Paper Towel Madness
Paper Towel Madness needs to stop – STANDARDIZE!
I’m a big fan of understanding what I’m buying. In a clear and straight-forward manner. To make qualified decisions. And I have to say that the paper towel madness has reached an all-time high.
What do I mean by “paper towel madness?”
THE FACT THAT YOU CANNOT “SIMPLY” MAKE A QUICK VALUE COMPARISON.
Wake up – they’re confusing you purposely!
In case you’re not following me, that’s a bad sign for starters.
If you suspect something is up – then good – we’re getting closer.
If you are equally maddened like I am, great – we’re on the same page.
Paper towels are purposely packaged in such a ludicrous way – they make it hard for you to determine the “best value.” Does this ring a bell?
- “6 regular rolls”
- “6 regular select-a-size rolls”
- “6 big rolls = 8 regular rolls”
- “8 giant rolls = 12 regular rolls”
- 12=15, 8=12, 12=18, and I’ve even seen “12=30!”
Not to mention “select-a-size” rolls are different than regular rolls, and “regular rolls” are different amongst manufacturers. So fucking confusing!
They give you the specs – you have to do the math
Luckily – I think paper towel manufacturers are required to put the total square footage of paper you’re getting in any package. Most dimwits don’t realize this. And they often use mathematical abbreviations like (641F2) hoping that a majority of the idiocracy forgot what “square feet” means.
But that doesn’t mean you and I cannot find which is the “best deal” per square foot.
Weight your brands, do the math, make your decisions
Here are some tips to truly get the best deal.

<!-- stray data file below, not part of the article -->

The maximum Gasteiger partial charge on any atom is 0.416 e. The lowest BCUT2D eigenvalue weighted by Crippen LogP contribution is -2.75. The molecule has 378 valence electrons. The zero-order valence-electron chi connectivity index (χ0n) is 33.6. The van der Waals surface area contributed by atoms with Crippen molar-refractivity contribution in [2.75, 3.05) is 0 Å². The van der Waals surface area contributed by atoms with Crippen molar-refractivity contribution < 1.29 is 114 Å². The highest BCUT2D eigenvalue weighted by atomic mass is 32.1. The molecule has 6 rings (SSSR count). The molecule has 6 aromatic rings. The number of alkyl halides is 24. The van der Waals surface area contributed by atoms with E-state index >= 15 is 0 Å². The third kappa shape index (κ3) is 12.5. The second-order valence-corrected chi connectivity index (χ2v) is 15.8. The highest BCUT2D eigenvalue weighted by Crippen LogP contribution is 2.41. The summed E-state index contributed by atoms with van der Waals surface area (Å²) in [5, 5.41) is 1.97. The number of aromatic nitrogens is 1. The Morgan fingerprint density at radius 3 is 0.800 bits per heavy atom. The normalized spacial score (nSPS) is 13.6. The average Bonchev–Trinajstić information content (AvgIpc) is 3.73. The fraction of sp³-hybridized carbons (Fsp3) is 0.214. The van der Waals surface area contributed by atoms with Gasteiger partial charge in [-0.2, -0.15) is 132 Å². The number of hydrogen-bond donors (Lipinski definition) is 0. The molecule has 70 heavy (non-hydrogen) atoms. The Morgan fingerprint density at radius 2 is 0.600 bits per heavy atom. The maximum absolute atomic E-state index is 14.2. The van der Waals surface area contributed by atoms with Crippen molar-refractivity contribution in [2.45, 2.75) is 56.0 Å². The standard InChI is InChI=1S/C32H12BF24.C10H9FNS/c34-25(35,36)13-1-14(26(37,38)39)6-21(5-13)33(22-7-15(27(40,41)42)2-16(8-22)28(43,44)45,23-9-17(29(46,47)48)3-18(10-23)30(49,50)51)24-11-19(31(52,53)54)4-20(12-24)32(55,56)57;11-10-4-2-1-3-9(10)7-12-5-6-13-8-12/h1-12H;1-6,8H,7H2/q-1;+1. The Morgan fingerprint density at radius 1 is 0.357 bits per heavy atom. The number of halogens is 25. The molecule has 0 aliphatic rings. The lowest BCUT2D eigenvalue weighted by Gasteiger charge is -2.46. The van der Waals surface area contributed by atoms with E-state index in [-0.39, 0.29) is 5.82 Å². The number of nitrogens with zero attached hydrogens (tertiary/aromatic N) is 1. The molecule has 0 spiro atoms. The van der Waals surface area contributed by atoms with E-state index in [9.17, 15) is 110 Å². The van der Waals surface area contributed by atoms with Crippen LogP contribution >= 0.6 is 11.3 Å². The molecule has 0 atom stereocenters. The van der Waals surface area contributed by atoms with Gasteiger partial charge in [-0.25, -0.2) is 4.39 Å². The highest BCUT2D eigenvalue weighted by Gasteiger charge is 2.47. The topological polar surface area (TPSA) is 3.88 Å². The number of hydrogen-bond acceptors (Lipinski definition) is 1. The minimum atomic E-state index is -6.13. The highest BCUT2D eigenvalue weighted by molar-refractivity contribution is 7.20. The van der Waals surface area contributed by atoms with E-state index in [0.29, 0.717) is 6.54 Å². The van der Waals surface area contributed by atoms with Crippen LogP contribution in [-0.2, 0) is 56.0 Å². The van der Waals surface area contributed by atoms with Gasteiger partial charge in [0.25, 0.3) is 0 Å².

- For starters – you really ought to “rank” your preferred brands. The best way is based on performance. Absorbency, “ease of peel,” softness. Whatever floats your boat. (Ideally, you’d want to do a scientific test, like how many ounces does a sheet absorb, or how many sheets required to effectively clean up a 6oz. spill – but that is too technical for the average person).
- Alternatively – If you’re analytical and good with math or ratios – figure out a way to “weight” the performance / price / value for your available brands. Is paying 25% more for Bounty worth the investment?
- If you’re really anal – you can form a (performance) weighting system (i.e., Bounty = 1.0, Brawny = 0.9, Scott = 0.85, Sparkle = 0.8) you can determine the “value per square foot” by adjusting the cost and the multiplier. However, you’ll most likely find that the difference is negligible. As the lower cost paper towels will no doubt require “more product” to do the same job. So stick with the best performing products.
We happened to find a nice sweet spot with the Brawny brand. They’re almost on par with Bounty, at a significantly lower price.
And of course, your best bet is to buy the largest volume you can afford (the Bounty “12=30” deals are good if you can find them on sale. Stock up!)
Either way – the ONLY method for figuring out “best value” is to bust out your calculator and figure out “price per square foot.” They can range from as low as 1.7 cents per sq. ft. all the way close to 5.0 cents. So do the math!
Why can’t they just standardize?
Like I said before – the “units of measure” vary greatly between brands – and between products from the same brand. Sheet sizes vary slightly, and the “select-a-size” are the worst value.
They trick you into believing you can use less – but in the end, you’re paying more per square foot. Why not just rip a sheet? (Don’t tell that to my S.O., she’s a perfectionist).
But for real – “sheets” and “rolls” are useless when there is no standard.
Those tags on the supermarket shelves typically list “unit price” (i.e., per oz. per each, per whatever). But they cannot achieve a standard except for “per roll,” which is moot since each roll is different.
I told Hoboken-based Jet.com to “break the mold” by offering a standardize unit of measure for paper towels so consumers can make quick and easy decisions. They too, refuse to buck the trend of purposely confusing the customer.
I guess I’m a dying breed that stands up for things. Most people just bend over and take it. Perhaps since I don’t have 100’s of hours of entertainment programming calling my name, I have the time to point out these facts.
Then again, how much will I really save over the course of a year by being prudent? $100?